There are things we are alike in: that the city
is our family. In early morning we drove, slowly,
to the center of the streets. Stopped. And then
waited, staring at our hands and feet
as if willing them to move.
(Read the story in your hands, follow
lines in the palm like a drunk occultist.
Here we have pain; there you are dying
but never dead and always mourning
something illuminated in it’s own darkness.)
None of this is important but for what happened next.
Elsewhere, later, we simply watch the city
from the side of a bridge (I can’t recall the name)
where years ago they splashed grey and black
paint on the grey and black stone. My mother
used to call it art because she knew someone,
there, was trying to capture the city in statement.
The play of light on the edge of far buildings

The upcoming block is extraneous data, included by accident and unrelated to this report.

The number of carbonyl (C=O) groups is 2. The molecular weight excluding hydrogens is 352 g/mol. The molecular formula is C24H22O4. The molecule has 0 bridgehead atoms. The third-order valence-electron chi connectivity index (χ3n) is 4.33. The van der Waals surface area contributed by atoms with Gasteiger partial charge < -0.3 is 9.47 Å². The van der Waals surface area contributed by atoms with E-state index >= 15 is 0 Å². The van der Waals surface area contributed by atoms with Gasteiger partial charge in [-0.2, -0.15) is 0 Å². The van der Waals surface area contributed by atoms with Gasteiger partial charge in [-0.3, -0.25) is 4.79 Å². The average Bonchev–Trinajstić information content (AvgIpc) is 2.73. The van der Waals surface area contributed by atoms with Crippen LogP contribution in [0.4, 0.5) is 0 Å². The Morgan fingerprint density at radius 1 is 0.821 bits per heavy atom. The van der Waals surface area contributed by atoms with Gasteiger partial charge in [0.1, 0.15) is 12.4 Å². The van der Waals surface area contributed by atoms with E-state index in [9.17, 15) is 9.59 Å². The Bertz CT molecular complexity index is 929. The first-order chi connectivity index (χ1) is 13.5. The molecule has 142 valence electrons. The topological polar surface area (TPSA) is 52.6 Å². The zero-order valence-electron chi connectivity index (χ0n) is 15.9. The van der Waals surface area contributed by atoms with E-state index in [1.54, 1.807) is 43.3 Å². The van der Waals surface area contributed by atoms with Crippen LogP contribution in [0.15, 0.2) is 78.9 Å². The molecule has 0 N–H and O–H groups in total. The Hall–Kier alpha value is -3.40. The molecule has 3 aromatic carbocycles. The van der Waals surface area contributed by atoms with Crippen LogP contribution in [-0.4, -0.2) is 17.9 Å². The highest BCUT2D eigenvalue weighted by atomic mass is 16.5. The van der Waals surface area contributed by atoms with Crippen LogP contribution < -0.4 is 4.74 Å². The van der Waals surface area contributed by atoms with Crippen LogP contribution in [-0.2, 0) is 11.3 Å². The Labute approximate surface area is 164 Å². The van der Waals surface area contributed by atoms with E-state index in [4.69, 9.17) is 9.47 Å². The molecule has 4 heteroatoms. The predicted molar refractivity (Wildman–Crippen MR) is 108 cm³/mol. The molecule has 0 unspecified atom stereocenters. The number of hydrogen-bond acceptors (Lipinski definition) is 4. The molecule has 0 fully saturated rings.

is a wall staggering back and forth. How small
things look from afar is a common sentiment
yet sometimes even common things
seem miraculous in the right light. You see,
we’re all light. In sensing each other, we bathe
in cool blues and simmering ocher. In seeing
we make the world real.
We are candles under streetlamps
as the city expands and recedes into fog.
My hands. Your hands. It is too dark to divine
intention. Let us find each other through groping
about in darkness.